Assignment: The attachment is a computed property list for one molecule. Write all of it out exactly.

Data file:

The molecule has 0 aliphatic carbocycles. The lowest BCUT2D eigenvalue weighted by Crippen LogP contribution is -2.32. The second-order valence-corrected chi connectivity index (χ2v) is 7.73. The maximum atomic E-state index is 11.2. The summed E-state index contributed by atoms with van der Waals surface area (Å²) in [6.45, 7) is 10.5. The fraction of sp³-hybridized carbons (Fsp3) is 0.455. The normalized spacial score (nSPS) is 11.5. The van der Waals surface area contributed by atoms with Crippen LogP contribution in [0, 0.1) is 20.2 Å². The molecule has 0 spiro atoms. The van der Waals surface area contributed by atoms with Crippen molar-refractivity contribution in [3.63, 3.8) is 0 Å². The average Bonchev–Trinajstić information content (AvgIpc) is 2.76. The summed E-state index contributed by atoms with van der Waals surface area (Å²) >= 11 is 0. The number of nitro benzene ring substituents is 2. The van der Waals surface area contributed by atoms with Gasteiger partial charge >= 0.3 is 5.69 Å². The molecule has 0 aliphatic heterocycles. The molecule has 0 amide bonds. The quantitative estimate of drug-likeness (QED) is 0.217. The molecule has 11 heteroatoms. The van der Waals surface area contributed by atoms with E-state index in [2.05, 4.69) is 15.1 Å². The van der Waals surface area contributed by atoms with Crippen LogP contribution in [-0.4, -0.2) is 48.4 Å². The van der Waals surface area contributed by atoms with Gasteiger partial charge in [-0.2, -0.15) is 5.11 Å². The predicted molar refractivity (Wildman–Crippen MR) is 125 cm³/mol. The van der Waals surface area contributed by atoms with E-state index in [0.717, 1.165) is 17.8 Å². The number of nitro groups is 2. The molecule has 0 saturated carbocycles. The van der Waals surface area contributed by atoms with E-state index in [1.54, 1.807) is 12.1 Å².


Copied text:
The molecule has 0 aliphatic carbocycles. The lowest BCUT2D eigenvalue weighted by Crippen LogP contribution is -2.32. The second-order valence-corrected chi connectivity index (χ2v) is 7.73. The maximum atomic E-state index is 11.2. The summed E-state index contributed by atoms with van der Waals surface area (Å²) in [6.45, 7) is 10.5. The fraction of sp³-hybridized carbons (Fsp3) is 0.455. The normalized spacial score (nSPS) is 11.5. The van der Waals surface area contributed by atoms with Crippen LogP contribution in [0, 0.1) is 20.2 Å². The molecule has 0 spiro atoms. The van der Waals surface area contributed by atoms with Crippen molar-refractivity contribution in [3.63, 3.8) is 0 Å². The average Bonchev–Trinajstić information content (AvgIpc) is 2.76. The summed E-state index contributed by atoms with van der Waals surface area (Å²) >= 11 is 0. The number of nitro benzene ring substituents is 2. The van der Waals surface area contributed by atoms with Gasteiger partial charge >= 0.3 is 5.69 Å². The molecule has 0 aliphatic heterocycles. The molecule has 0 amide bonds. The quantitative estimate of drug-likeness (QED) is 0.217. The molecule has 11 heteroatoms. The van der Waals surface area contributed by atoms with E-state index in [2.05, 4.69) is 15.1 Å². The van der Waals surface area contributed by atoms with Crippen LogP contribution in [-0.4, -0.2) is 48.4 Å². The van der Waals surface area contributed by atoms with Gasteiger partial charge in [-0.2, -0.15) is 5.11 Å². The predicted molar refractivity (Wildman–Crippen MR) is 125 cm³/mol. The van der Waals surface area contributed by atoms with E-state index in [0.717, 1.165) is 17.8 Å². The number of nitro groups is 2. The molecule has 0 saturated carbocycles. The van der Waals surface area contributed by atoms with E-state index in [1.54, 1.807) is 12.1 Å².